The Israeli-Palestinian conflict dates back to the early 1930s. The most crucial factor that prolongs it and prevents any glimmer of hope is Israel's insistence on displacing the Palestinians from their lands and implanting Israeli citizens in their place. Motivated by inference theory, this study aims at investigating the latest wave of popular civil resistance against territorial expropriation in the town of Beita. The study shows that territorial confiscation is carried out systematically by Israeli settlers, aided by the army. It also shows that Beita's nonviolent approach to resistance enhances its legitimacy domestically and internationally and encourages a wider base of grassroots participation. Beita has always employed popular types of civil resistance, such as weekly protests and night-confusion tactics at Jabal Sabih, to defend itself and expel settlers. Despite the high price Beita has paid and the settlers’ evacuation of the outpost, the Israeli military has turned the site into a base. The conclusion is that popular civil resistance has the potential to challenge occupiers in a powerful way.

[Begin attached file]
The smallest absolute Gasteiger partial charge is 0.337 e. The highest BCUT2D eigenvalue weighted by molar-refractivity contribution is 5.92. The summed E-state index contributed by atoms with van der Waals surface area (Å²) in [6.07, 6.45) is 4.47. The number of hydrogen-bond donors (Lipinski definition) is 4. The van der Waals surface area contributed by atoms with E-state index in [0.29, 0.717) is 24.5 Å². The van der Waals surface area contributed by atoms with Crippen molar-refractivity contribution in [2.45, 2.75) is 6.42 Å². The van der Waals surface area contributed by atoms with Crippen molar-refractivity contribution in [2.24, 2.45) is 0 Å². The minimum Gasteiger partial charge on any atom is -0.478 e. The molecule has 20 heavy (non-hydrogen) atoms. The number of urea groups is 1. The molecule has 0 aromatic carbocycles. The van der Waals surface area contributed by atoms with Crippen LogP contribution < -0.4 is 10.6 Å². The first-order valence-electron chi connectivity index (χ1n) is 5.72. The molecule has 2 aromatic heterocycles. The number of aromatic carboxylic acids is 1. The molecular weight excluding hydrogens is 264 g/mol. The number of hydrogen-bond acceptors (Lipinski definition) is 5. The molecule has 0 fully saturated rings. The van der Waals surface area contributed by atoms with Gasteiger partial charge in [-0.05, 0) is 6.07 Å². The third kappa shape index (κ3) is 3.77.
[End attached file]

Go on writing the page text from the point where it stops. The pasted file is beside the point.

Middle East Policy is fully accessible through the Wiley Online Library
Click below to subscribe to the online or print edition of Middle East Policy and gain access to all journal content.